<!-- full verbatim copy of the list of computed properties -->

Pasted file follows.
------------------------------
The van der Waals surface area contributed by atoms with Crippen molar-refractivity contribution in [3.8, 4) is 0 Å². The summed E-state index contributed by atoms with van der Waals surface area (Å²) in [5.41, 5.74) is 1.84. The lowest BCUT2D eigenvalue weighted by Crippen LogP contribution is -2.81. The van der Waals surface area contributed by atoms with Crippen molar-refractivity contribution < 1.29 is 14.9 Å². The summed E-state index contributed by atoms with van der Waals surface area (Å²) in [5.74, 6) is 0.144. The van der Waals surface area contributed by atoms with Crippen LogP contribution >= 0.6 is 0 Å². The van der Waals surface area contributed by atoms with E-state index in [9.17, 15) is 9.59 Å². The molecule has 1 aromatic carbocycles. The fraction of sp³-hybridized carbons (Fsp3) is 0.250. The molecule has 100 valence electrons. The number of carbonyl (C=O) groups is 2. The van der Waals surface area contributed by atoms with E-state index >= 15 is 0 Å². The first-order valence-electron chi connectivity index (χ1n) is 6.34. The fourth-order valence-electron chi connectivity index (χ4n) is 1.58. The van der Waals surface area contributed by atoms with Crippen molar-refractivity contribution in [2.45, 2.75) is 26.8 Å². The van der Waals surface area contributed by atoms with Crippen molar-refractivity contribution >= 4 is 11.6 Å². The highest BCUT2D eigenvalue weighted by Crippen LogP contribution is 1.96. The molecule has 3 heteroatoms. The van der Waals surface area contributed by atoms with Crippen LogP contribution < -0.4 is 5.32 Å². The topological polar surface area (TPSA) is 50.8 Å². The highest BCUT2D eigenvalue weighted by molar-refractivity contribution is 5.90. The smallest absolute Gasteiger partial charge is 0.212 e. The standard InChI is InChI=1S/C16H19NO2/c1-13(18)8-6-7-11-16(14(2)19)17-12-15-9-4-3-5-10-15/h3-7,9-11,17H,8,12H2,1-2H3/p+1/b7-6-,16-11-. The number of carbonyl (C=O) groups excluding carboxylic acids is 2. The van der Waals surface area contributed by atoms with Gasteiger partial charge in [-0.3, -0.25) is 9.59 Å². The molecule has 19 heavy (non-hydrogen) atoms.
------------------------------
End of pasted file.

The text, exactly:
The van der Waals surface area contributed by atoms with Crippen molar-refractivity contribution in [3.8, 4) is 0 Å². The summed E-state index contributed by atoms with van der Waals surface area (Å²) in [5.41, 5.74) is 1.84. The lowest BCUT2D eigenvalue weighted by Crippen LogP contribution is -2.81. The van der Waals surface area contributed by atoms with Crippen molar-refractivity contribution < 1.29 is 14.9 Å². The summed E-state index contributed by atoms with van der Waals surface area (Å²) in [5.74, 6) is 0.144. The van der Waals surface area contributed by atoms with Crippen LogP contribution >= 0.6 is 0 Å². The van der Waals surface area contributed by atoms with E-state index in [9.17, 15) is 9.59 Å². The molecule has 1 aromatic carbocycles. The fraction of sp³-hybridized carbons (Fsp3) is 0.250. The molecule has 100 valence electrons. The number of carbonyl (C=O) groups is 2. The van der Waals surface area contributed by atoms with E-state index >= 15 is 0 Å². The first-order valence-electron chi connectivity index (χ1n) is 6.34. The fourth-order valence-electron chi connectivity index (χ4n) is 1.58. The van der Waals surface area contributed by atoms with Crippen molar-refractivity contribution in [2.45, 2.75) is 26.8 Å². The van der Waals surface area contributed by atoms with Crippen molar-refractivity contribution >= 4 is 11.6 Å². The highest BCUT2D eigenvalue weighted by Crippen LogP contribution is 1.96. The molecule has 3 heteroatoms. The van der Waals surface area contributed by atoms with Crippen LogP contribution < -0.4 is 5.32 Å². The topological polar surface area (TPSA) is 50.8 Å². The highest BCUT2D eigenvalue weighted by molar-refractivity contribution is 5.90. The smallest absolute Gasteiger partial charge is 0.212 e. The standard InChI is InChI=1S/C16H19NO2/c1-13(18)8-6-7-11-16(14(2)19)17-12-15-9-4-3-5-10-15/h3-7,9-11,17H,8,12H2,1-2H3/p+1/b7-6-,16-11-. The number of carbonyl (C=O) groups excluding carboxylic acids is 2. The van der Waals surface area contributed by atoms with Gasteiger partial charge in [-0.3, -0.25) is 9.59 Å². The molecule has 19 heavy (non-hydrogen) atoms.